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McDonalds begins three year study of cow flatulence

January 11, 2010

McDonalds is to conduct a three-year study into methane emissions from cattle on 350 farms across Britain.

[Source: UK Telegraph and Farmers Guardian]

Flatulent livestock accounts for 4 per cent of Britain’s carbon emissions.

McDonalds UK has 1,200 restaurants in Britain and Northern Ireland, using only British and Irish beef in its burgers. The burger giant, which sources 350,000 cows from over 16,000 British and Irish farms every year, has launched a three-year study to cut methane emissions from its livestock.

It comes after the environment secretary, Hilary Benn, called for the food industry to look at ways to reduce greenhouse gas emissions as part of the government’s 2030 food strategy.

A study carried out in America in 2006 calculated that producing a single cheeseburger involves the emission of around 3.1kg of carbon dioxide.

“This ground-breaking project will help drive further reductions in our beef supply chain,” Steve Easterbrook, chief executive of McDonald’s UK, told the Observer newspaper. “At the same time it should also deliver real financial benefits to the farmer.”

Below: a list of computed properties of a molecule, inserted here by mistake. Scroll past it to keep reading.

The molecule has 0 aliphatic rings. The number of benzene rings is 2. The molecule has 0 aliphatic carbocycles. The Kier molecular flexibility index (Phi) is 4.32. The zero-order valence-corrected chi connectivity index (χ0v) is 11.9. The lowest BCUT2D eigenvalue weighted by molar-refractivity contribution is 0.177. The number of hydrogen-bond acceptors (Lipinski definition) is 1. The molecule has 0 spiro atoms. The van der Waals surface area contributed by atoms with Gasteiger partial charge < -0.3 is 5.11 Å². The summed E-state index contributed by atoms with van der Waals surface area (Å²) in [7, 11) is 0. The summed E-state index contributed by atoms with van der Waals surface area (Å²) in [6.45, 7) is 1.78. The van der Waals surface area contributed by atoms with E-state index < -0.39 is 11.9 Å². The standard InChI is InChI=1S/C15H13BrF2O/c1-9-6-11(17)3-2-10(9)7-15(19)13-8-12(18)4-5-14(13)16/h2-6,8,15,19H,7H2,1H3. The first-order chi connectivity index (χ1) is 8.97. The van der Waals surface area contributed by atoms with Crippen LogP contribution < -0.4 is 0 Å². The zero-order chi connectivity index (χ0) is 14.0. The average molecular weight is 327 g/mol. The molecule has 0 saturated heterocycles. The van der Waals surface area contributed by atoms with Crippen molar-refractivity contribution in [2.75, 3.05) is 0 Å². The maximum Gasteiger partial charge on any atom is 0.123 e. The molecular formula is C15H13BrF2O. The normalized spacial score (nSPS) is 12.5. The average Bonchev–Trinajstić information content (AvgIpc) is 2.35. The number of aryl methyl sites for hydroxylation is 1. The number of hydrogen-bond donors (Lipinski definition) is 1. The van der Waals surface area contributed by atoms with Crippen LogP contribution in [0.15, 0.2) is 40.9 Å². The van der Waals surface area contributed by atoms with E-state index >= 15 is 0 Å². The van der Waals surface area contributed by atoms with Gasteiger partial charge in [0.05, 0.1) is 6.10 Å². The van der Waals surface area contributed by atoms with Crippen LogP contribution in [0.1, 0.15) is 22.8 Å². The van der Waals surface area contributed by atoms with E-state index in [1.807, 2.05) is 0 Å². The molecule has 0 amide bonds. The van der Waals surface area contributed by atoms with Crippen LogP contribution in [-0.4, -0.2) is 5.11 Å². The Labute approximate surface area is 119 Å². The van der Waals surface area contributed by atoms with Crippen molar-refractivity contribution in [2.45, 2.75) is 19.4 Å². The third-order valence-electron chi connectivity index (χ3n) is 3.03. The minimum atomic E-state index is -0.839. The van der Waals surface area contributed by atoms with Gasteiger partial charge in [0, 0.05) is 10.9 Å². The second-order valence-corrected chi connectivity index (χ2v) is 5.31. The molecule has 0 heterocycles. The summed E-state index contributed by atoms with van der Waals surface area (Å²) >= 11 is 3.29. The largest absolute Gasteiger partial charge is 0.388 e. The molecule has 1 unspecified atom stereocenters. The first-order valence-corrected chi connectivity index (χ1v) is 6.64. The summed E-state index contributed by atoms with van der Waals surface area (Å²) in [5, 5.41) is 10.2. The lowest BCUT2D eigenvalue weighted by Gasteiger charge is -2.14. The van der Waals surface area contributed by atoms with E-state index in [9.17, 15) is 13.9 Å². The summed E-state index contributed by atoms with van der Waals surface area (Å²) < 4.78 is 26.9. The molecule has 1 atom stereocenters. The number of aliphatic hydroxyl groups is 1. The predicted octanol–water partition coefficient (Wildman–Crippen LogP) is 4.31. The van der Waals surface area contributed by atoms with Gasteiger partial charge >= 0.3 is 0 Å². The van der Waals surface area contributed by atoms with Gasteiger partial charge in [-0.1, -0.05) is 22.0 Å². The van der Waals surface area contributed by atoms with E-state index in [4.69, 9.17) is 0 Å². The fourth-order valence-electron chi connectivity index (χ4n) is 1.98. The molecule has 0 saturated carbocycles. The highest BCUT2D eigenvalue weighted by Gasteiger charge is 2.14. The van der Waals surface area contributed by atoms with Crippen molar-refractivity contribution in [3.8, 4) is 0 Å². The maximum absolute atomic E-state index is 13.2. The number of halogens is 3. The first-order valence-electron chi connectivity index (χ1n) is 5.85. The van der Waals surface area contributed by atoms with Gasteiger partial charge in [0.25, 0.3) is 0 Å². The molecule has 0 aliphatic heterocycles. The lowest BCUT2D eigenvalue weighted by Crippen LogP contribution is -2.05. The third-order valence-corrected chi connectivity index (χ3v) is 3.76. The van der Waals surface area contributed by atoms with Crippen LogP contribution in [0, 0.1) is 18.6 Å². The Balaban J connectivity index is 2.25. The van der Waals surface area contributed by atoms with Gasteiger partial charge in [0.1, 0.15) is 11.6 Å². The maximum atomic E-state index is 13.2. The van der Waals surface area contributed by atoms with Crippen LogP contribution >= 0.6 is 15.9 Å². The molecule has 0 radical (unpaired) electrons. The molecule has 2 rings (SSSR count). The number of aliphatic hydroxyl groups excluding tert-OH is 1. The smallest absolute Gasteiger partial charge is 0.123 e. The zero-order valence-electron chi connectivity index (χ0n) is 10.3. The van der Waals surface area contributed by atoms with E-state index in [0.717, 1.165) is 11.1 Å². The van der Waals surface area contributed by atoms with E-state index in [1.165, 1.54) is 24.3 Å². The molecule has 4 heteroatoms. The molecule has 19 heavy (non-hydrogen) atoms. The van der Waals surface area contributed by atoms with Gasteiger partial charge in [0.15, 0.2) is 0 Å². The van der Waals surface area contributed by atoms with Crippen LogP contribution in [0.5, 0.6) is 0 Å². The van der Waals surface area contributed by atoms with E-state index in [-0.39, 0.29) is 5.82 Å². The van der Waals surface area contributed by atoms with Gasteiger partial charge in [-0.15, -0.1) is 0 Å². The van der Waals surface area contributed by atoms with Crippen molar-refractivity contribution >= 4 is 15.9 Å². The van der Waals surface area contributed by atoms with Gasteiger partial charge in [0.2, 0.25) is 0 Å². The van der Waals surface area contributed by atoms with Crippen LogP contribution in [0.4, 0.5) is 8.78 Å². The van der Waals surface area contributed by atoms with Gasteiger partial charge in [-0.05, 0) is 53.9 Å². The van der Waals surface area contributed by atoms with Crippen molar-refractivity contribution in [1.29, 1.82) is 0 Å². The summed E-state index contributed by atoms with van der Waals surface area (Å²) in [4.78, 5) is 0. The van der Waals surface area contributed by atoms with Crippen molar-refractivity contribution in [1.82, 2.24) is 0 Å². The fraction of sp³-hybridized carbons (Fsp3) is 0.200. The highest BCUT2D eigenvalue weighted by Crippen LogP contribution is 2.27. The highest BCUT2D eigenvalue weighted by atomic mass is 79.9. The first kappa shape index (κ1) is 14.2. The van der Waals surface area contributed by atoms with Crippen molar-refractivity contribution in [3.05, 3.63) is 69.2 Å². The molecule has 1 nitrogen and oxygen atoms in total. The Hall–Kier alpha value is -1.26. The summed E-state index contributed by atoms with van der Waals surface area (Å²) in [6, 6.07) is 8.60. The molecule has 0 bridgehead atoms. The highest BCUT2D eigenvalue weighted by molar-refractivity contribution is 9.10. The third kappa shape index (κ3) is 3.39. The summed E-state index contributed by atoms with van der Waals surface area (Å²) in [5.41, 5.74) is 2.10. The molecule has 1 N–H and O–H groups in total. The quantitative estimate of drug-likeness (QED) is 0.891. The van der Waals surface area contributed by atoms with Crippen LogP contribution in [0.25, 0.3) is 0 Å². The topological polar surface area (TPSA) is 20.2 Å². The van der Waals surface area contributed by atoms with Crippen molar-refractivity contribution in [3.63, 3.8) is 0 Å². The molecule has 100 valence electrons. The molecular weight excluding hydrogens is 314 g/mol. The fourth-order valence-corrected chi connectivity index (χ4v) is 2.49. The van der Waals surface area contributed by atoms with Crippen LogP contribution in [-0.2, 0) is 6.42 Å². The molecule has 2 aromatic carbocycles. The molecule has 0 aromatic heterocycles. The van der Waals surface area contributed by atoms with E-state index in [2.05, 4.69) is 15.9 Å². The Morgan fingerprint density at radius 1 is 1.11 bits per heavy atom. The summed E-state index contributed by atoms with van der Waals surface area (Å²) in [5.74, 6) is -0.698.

The first readings are due in April and specialist consultants will advise farmers on the best ways to reduce emissions and increase efficiency. If successful, the initiative will be extended to McDonald’s in Europe.

The study, run by rural consultants the Eco2 Project, will measure on-farm emissions and advise farmers how best to reduce their emissions, improve efficiency – and of course, improve returns.

Peter Darlington, director of The Eco2 Project said the beef industry wanted to help meet climate change targets.

“We think we can bring about significant reductions by harnessing the efficiencies of dairy beef, by improving existing suckler cow farming techniques and practices, and by generating further supply chain efficiencies.

“Our advice will help farmers do this by improving their existing farming methods. Relatively small changes can result in carbon savings on beef farms,” he said.

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